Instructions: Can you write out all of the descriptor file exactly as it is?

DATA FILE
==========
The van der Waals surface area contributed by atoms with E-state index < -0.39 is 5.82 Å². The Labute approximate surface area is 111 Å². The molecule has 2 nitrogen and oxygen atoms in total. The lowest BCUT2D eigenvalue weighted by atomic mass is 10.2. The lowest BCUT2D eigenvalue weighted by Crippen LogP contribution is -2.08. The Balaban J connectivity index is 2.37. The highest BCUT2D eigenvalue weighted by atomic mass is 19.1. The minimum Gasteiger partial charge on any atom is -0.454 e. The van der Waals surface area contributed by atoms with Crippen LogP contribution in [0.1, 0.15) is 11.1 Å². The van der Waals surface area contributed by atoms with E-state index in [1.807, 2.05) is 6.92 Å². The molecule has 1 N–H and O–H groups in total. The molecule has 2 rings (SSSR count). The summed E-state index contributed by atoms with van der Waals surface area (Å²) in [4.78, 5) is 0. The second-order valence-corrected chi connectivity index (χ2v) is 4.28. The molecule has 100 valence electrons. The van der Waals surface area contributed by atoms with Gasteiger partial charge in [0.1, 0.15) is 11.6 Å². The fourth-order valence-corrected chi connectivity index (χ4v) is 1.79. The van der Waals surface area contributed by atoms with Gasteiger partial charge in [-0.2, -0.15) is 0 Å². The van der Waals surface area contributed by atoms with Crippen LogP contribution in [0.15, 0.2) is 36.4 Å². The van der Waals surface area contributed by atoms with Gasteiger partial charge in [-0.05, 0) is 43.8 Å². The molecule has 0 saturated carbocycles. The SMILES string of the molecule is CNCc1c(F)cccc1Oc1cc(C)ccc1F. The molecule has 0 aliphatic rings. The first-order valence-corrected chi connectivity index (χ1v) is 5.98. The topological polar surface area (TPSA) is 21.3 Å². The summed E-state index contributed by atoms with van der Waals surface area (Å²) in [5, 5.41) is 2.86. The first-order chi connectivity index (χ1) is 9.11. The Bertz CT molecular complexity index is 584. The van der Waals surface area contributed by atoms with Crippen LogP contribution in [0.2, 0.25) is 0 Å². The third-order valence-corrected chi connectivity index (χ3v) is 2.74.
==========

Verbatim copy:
The van der Waals surface area contributed by atoms with E-state index < -0.39 is 5.82 Å². The Labute approximate surface area is 111 Å². The molecule has 2 nitrogen and oxygen atoms in total. The lowest BCUT2D eigenvalue weighted by atomic mass is 10.2. The lowest BCUT2D eigenvalue weighted by Crippen LogP contribution is -2.08. The Balaban J connectivity index is 2.37. The highest BCUT2D eigenvalue weighted by atomic mass is 19.1. The minimum Gasteiger partial charge on any atom is -0.454 e. The van der Waals surface area contributed by atoms with Crippen LogP contribution in [0.1, 0.15) is 11.1 Å². The van der Waals surface area contributed by atoms with E-state index in [1.807, 2.05) is 6.92 Å². The molecule has 1 N–H and O–H groups in total. The molecule has 2 rings (SSSR count). The summed E-state index contributed by atoms with van der Waals surface area (Å²) in [4.78, 5) is 0. The second-order valence-corrected chi connectivity index (χ2v) is 4.28. The molecule has 100 valence electrons. The van der Waals surface area contributed by atoms with Gasteiger partial charge in [0.1, 0.15) is 11.6 Å². The fourth-order valence-corrected chi connectivity index (χ4v) is 1.79. The van der Waals surface area contributed by atoms with Gasteiger partial charge in [-0.2, -0.15) is 0 Å². The van der Waals surface area contributed by atoms with Crippen LogP contribution in [0.15, 0.2) is 36.4 Å². The van der Waals surface area contributed by atoms with Gasteiger partial charge in [-0.05, 0) is 43.8 Å². The molecule has 0 saturated carbocycles. The SMILES string of the molecule is CNCc1c(F)cccc1Oc1cc(C)ccc1F. The molecule has 0 aliphatic rings. The first-order valence-corrected chi connectivity index (χ1v) is 5.98. The topological polar surface area (TPSA) is 21.3 Å². The summed E-state index contributed by atoms with van der Waals surface area (Å²) in [5, 5.41) is 2.86. The first-order chi connectivity index (χ1) is 9.11. The Bertz CT molecular complexity index is 584. The van der Waals surface area contributed by atoms with Crippen LogP contribution in [0.2, 0.25) is 0 Å². The third-order valence-corrected chi connectivity index (χ3v) is 2.74.